This July, John Flannery, the new General Electric chief in India, and his six division leaders headed into a conference room in GE's John F. Welch Technology Centre in Bangalore, the newest and largest research location for the giant $157 billion US corporation. Their calendars were blocked for three days for a 'Session T'. T stands for technology, but the import of the meeting was not lost on anybody in GE India. It was for the first time that such a face-off for new products and solutions was being held in India. The presentations at such sessions, held regularly at other GE research centres in Munich, Shanghai or Niskayuna in New York, can be tough and intense and the Bangalore session was no different.
At the starting blocks, rules for the Bangalore contest were clear: for one, ideas dreamt up in a lab were not welcome. "We had our market-facing people working with the tech folks at Bangalore," says Flannery, 49, a GE veteran of 23 years. Dozens of ideas were presented and were prioritised by yardsticks that were nuanced, if not entirely new, in the GE research and development culture. In health care, for instance, the lens was brought to focus on whether a new product would reduce cost, improve quality and increase access, besides the usual questions around investment, market size and payback.
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Twenty product ideas across health care, wind energy and water purification were short-listed at GE India's first Session T and are in various stages of development today. If successful, they will add substantively to the small number developed or manufactured here and sold in India (see What's Changing at GE on page 58) and other emerging countries.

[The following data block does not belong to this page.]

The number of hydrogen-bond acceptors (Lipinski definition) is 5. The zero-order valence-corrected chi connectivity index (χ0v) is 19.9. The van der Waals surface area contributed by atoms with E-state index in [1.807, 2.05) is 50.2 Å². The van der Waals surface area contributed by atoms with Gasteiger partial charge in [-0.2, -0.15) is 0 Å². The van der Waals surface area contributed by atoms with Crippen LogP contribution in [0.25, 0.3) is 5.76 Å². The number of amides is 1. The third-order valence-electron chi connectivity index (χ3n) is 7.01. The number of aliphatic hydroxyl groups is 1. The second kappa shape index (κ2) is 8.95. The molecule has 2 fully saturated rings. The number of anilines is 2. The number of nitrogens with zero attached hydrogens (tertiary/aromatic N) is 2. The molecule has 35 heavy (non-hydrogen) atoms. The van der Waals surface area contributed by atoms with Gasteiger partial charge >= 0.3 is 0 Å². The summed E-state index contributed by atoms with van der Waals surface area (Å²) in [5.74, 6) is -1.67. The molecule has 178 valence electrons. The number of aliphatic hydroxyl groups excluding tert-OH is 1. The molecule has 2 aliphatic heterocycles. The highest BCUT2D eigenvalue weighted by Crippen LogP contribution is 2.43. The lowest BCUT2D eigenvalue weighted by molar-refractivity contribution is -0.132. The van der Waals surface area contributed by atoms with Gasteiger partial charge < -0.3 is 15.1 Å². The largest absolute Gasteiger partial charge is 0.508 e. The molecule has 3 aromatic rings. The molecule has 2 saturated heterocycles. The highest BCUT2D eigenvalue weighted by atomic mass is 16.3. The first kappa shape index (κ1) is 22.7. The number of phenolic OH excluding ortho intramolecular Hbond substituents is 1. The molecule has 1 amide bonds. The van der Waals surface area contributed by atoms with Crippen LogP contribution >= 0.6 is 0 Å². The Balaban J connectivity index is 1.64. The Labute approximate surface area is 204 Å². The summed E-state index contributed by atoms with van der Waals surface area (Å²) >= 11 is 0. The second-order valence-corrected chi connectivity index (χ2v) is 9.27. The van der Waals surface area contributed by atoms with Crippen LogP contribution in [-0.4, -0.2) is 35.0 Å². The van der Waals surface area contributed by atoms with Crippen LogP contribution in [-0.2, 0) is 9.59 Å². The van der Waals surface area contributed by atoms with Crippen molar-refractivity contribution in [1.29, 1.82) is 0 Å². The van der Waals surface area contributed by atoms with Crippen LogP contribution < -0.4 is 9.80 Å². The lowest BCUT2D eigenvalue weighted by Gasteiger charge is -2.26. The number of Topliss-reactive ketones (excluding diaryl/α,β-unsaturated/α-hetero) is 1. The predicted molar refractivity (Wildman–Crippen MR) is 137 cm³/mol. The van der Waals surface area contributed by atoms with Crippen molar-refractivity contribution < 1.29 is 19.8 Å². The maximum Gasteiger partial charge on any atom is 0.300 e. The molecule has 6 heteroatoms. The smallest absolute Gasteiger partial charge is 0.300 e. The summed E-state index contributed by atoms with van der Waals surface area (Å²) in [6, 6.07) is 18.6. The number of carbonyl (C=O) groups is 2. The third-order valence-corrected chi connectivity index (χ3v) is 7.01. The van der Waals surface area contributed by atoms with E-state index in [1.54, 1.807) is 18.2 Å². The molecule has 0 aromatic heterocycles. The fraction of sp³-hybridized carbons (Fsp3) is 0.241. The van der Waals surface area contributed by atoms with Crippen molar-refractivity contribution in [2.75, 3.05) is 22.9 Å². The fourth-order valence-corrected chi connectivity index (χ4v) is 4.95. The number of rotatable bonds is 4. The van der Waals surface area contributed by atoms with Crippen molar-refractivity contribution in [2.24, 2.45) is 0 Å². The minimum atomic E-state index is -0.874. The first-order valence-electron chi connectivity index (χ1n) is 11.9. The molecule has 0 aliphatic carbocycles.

These are early days still, but the ground beneath GE in India has begun to move. The world's 13th-largest company has historically been unafraid to change, and it is moulting yet again in its most ambitious markets. This time, the change hinges on emerging economies that will account for the bulk of the growth in its business globally as the developed world hobbles out of a near-Depression and the risk of national bankruptcies . The Organization for Economic Cooperation and Development predicts that developed economies will have a 43 per cent share in global GDP by 2030, down from 60 per cent in 2000. Earlier this month, the International Monetary Fund noted that India and China are leading a robust global recovery.
The test-bed for GE in this ambitious change is India. A market the company believes will be a gateway into emerging markets as diverse as Lima or Luang Prabang, and Banjul or Banda Aceh as populations in under-developed countries gain more purchasing power and are able to afford new products and services. To be sure, GE is not the first US corporation to make India the centre of gravity in its globalisation effort.
Technology companies such as Cisco and IBM have been pushing the envelope for some years now. Cisco has its No. 2 ranked executive Wim Elfrink and a globalisation team based in Bangalore while one-third of IBM's workers are in India. The difference is that GE is the first manufacturing leviathan - it towers over IBM's $100 billion revenues and Cisco's $36 billion - to make that leap of faith into India, and to wager that its biggest revenue earners, industrial products like gas and steam turbines, jet engines, and health care devices, will also add muscle to India's sinew.